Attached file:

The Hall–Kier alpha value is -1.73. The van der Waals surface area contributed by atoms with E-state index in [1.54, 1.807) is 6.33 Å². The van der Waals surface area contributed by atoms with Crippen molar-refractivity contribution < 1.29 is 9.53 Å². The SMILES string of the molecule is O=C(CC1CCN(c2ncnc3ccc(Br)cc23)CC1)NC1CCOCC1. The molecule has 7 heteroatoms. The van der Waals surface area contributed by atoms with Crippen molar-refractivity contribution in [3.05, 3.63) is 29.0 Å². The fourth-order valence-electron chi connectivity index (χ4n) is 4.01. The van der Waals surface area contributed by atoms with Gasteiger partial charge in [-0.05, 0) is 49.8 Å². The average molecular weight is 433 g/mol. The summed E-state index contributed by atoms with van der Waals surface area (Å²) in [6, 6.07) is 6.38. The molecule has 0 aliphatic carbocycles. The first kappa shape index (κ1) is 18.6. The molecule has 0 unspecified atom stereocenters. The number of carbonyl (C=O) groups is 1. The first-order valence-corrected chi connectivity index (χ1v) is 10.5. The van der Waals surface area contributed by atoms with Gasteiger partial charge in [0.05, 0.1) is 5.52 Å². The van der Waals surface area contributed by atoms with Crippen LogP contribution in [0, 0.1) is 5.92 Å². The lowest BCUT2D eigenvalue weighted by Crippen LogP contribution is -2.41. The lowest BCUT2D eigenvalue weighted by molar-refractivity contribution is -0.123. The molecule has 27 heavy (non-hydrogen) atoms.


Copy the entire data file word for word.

The Hall–Kier alpha value is -1.73. The van der Waals surface area contributed by atoms with E-state index in [1.54, 1.807) is 6.33 Å². The van der Waals surface area contributed by atoms with Crippen molar-refractivity contribution < 1.29 is 9.53 Å². The SMILES string of the molecule is O=C(CC1CCN(c2ncnc3ccc(Br)cc23)CC1)NC1CCOCC1. The molecule has 7 heteroatoms. The van der Waals surface area contributed by atoms with Crippen molar-refractivity contribution in [3.05, 3.63) is 29.0 Å². The fourth-order valence-electron chi connectivity index (χ4n) is 4.01. The van der Waals surface area contributed by atoms with Gasteiger partial charge in [-0.05, 0) is 49.8 Å². The average molecular weight is 433 g/mol. The summed E-state index contributed by atoms with van der Waals surface area (Å²) in [6, 6.07) is 6.38. The molecule has 0 aliphatic carbocycles. The first kappa shape index (κ1) is 18.6. The molecule has 0 unspecified atom stereocenters. The number of carbonyl (C=O) groups is 1. The first-order valence-corrected chi connectivity index (χ1v) is 10.5. The van der Waals surface area contributed by atoms with Gasteiger partial charge in [0.05, 0.1) is 5.52 Å². The van der Waals surface area contributed by atoms with Crippen LogP contribution in [0, 0.1) is 5.92 Å². The lowest BCUT2D eigenvalue weighted by Crippen LogP contribution is -2.41. The lowest BCUT2D eigenvalue weighted by molar-refractivity contribution is -0.123. The molecule has 27 heavy (non-hydrogen) atoms.